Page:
Some practical, straightforward advice for the non-writers who want to get better.
Not everyone can write.
This is something I learned gradually, over a period of decades. And while the timid and anxious part of me struggles with admitting this, I am — objectively — a good writer. But I wasn’t born with this skill. At most, you could argue I was born with an interest in it, which kept me practicing throughout my formative years and into adulthood.
Along my writing journey, I’ve met many people who’ve expressed a desire to write well. Once, I would’ve brushed that sentiment off. Writing is easy! I’d think to myself. Even I can do it, so it can’t possibly be hard.
Now, things are different. I’m finally mature enough to understand that, no, writing isn’t easy. It’s damn hard work — I’ve spent decades of my life writing on and off almost every day, and I still find it hard.
With all this in mind, I’ve put together the following list of tips that anyone can follow, whether you consider yourself a writer or not, to help you get into the writing groove.
What point are you trying to make?
When you’re writing, it’s important to have an idea in your mind of where you want your writing to go before you begin. It doesn’t have to be fully fleshed out or realized in a notebook or in your head, but there needs to be some kernel, a little inkling of the direction you want to take your writing. Once you’ve got that sorted, you can start putting pen to paper.
Don’t sweat the small stuff
When you’re writing, it’s easy to get caught up in the details. My suggestion here is to not sweat the small stuff and focus on the big picture. Instead of worrying about whether you got the grammar right, or the spelling, or if this sentence makes sense to someone else, focus instead on the message you want to convey. Remember that writing is iterative — just get the first draft down and you can come back and edit later.
Consider a basic structure
Essays on how to write essays are a dime a dozen. Everyone and their mothers have their own way of structuring whatever it is they want to write. For me, when I’m writing a blog post I stick with a very basic structure: an introduction, the body, and a conclusion. In other words, introduce yourself and your topic, then write about that topic, and finally conclude with a wrap-up sentence or two.
Write like you’re talking to a new friend
There’s an assumption that people need to write ‘formally’ or ‘professionally’ for the web. This isn’t entirely true. Yes, some publications may have strict writing guidelines you need to stick to. But for your own blog? I suggest writing as though you’re talking to a new friend. In other words, be casual, charismatic, and polite. Just be relatable, and not only will you find it easier to write, but you’ll also find that people tend to resonate with your work more effectively.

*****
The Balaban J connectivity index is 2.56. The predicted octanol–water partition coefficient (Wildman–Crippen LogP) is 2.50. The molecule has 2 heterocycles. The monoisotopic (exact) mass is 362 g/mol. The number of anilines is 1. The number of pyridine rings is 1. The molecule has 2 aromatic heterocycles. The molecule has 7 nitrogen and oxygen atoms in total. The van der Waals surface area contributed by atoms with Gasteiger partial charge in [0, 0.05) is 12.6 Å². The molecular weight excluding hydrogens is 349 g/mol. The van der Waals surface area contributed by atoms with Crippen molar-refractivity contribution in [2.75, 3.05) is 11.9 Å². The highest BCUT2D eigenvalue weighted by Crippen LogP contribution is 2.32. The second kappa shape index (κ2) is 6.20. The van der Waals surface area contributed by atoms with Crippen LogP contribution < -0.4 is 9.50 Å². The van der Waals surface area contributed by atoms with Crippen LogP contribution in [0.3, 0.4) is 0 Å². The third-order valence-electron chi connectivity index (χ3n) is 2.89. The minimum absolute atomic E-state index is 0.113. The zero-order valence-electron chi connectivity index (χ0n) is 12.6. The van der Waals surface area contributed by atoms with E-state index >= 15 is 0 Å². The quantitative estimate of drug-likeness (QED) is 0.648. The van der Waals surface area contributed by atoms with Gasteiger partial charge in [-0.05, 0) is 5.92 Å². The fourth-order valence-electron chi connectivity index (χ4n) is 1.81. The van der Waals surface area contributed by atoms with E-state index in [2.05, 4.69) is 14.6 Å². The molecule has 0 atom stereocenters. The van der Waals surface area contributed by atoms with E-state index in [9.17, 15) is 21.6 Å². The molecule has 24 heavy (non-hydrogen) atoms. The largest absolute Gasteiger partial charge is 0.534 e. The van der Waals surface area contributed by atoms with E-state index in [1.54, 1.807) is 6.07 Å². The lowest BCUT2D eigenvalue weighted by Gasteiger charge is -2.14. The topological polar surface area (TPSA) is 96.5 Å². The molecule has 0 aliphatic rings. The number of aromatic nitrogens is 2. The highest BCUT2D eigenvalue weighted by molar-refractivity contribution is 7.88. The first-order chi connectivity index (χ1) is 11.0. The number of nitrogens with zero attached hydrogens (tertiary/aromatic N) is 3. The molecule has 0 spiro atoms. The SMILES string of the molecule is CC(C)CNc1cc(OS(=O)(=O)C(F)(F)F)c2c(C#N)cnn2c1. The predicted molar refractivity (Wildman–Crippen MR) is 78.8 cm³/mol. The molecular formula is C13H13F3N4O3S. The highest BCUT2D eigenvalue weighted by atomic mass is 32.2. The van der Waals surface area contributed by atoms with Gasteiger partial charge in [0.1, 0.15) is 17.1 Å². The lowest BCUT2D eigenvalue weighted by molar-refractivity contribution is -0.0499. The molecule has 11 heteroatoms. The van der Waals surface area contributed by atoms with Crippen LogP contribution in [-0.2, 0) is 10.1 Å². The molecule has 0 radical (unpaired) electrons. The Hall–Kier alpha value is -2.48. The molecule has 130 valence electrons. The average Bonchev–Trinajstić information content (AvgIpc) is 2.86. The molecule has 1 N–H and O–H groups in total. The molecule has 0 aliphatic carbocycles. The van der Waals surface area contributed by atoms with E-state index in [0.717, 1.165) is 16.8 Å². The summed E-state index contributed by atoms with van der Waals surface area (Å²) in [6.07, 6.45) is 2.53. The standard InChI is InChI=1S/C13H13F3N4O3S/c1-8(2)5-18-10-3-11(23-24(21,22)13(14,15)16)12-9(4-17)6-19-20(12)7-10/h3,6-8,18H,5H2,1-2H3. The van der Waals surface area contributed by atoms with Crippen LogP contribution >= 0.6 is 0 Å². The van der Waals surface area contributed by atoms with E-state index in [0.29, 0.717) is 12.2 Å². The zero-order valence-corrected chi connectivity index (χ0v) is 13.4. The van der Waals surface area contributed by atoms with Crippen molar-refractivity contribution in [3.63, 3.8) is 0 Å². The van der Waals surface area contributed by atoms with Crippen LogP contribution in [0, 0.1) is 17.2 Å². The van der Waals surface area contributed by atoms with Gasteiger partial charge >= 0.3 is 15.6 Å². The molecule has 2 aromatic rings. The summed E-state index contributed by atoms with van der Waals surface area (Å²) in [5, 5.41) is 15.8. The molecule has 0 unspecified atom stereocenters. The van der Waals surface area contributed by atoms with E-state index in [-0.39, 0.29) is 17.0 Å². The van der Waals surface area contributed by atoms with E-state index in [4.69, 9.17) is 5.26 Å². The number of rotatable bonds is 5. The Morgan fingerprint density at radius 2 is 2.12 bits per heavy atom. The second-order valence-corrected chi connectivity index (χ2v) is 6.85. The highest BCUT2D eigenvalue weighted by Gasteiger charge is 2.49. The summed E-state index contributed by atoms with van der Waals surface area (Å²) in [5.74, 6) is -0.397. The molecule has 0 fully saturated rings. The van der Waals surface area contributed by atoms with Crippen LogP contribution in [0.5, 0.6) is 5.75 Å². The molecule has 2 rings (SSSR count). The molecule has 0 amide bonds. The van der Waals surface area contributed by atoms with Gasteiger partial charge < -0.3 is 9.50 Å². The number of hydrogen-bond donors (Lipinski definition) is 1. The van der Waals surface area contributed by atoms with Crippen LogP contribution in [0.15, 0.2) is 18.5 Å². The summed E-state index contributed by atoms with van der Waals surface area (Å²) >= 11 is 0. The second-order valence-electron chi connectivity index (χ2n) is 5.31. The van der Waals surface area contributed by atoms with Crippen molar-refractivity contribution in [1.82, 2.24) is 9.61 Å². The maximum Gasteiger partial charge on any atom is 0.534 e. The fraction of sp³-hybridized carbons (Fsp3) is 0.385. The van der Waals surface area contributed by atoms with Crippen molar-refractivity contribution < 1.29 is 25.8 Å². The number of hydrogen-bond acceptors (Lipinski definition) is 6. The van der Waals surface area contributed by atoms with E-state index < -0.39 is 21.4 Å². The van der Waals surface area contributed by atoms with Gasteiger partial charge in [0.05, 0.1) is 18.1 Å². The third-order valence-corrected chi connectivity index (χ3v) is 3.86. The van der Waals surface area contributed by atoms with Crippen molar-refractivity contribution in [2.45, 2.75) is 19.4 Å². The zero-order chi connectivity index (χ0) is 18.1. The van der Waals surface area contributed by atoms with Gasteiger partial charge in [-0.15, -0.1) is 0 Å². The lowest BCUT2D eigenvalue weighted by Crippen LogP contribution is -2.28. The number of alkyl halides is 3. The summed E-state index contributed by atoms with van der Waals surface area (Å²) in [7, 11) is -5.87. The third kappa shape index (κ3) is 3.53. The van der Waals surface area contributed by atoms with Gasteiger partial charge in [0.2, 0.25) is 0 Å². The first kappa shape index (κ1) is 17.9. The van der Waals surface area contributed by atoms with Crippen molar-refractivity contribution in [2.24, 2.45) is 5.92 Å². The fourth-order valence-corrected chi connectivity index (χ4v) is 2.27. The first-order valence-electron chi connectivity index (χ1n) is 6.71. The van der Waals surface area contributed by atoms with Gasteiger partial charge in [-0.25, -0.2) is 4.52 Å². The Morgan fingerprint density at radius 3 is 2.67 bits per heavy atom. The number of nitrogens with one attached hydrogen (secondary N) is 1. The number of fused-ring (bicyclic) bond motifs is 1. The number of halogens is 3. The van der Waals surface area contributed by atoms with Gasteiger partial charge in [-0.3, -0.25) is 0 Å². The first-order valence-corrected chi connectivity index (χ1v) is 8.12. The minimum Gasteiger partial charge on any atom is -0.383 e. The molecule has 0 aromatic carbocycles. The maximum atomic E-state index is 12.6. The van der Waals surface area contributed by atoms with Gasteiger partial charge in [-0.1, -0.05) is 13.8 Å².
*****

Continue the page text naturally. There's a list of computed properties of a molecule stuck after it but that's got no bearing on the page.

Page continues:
Don’t fear contractions
This is a more literal example of the previous point, but it’s important enough to warrant its own entry. Contractions — turning “it is” into “it’s” — is a great way of maintaining the flow and rhythm of your work. We use contractions all the time in verbal dialogue, but they’re frustratingly rare in a lot of online content.
You are your own worst critic
One of the most challenging barriers to good writing to overcome is your own sense of self-doubt. You might think your writing is terrible, but your opinion (in the nicest way possible) is irrelevant. You may write something you think is awful, but people resonate with it in ways you never dreamed. Remember that, as a writer, a good story isn’t one that you like — it’s one that your readers like.
There’s really no way around it. I spent years writing 500 words a day. I write for my professional career. I’ve written novels, and even I struggle to consider myself a competent writer some days. This isn’t meant to dissuade you — every day that you write makes you a better writer than you were the day before.
Moving on to something a bit more physical — you may find it hard to write because you’re in a physical space that hampers your creativity. Move elsewhere, go outdoors, to a library, to the pub. I write best when I’m in an area with lots of ambient noise, outside of home. The feeling of being a fly on the wall in a busy area for some reason just gets the creative juices flowing.
Always trust your gut, and your imagination
Sometimes you need to just let your mind do its thing. Pretend that the backspace button doesn’t exist, even for a sentence or two, and just start writing, You may be surprised at what you come up with. You may have heard this technique referred to as Stream of Consciousness, and though it’s similar, I’m promoting a sort of ‘Stream of Structured Consciousness’. Have an idea of what you want to write in your head, and just start writing the relevant words and sentences as they come to you.